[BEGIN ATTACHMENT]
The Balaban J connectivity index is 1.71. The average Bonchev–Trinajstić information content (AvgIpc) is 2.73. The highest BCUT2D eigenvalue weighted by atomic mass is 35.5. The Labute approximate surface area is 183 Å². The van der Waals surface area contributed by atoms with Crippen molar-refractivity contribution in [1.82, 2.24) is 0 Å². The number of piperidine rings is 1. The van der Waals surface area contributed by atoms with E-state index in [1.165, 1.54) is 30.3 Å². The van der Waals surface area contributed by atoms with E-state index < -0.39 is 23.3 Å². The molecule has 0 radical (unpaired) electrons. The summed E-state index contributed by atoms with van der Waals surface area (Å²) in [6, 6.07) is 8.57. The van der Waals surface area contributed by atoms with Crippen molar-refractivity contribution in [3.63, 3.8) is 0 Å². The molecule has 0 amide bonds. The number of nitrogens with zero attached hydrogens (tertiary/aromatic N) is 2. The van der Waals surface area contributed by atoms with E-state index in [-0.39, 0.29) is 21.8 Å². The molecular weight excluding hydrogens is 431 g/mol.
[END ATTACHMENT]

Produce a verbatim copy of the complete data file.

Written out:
The Balaban J connectivity index is 1.71. The average Bonchev–Trinajstić information content (AvgIpc) is 2.73. The highest BCUT2D eigenvalue weighted by atomic mass is 35.5. The Labute approximate surface area is 183 Å². The van der Waals surface area contributed by atoms with Crippen molar-refractivity contribution in [1.82, 2.24) is 0 Å². The number of piperidine rings is 1. The van der Waals surface area contributed by atoms with E-state index in [1.165, 1.54) is 30.3 Å². The van der Waals surface area contributed by atoms with E-state index < -0.39 is 23.3 Å². The molecule has 0 radical (unpaired) electrons. The summed E-state index contributed by atoms with van der Waals surface area (Å²) in [6, 6.07) is 8.57. The van der Waals surface area contributed by atoms with Crippen molar-refractivity contribution in [3.63, 3.8) is 0 Å². The molecule has 0 amide bonds. The number of nitrogens with zero attached hydrogens (tertiary/aromatic N) is 2. The van der Waals surface area contributed by atoms with E-state index in [-0.39, 0.29) is 21.8 Å². The molecular weight excluding hydrogens is 431 g/mol.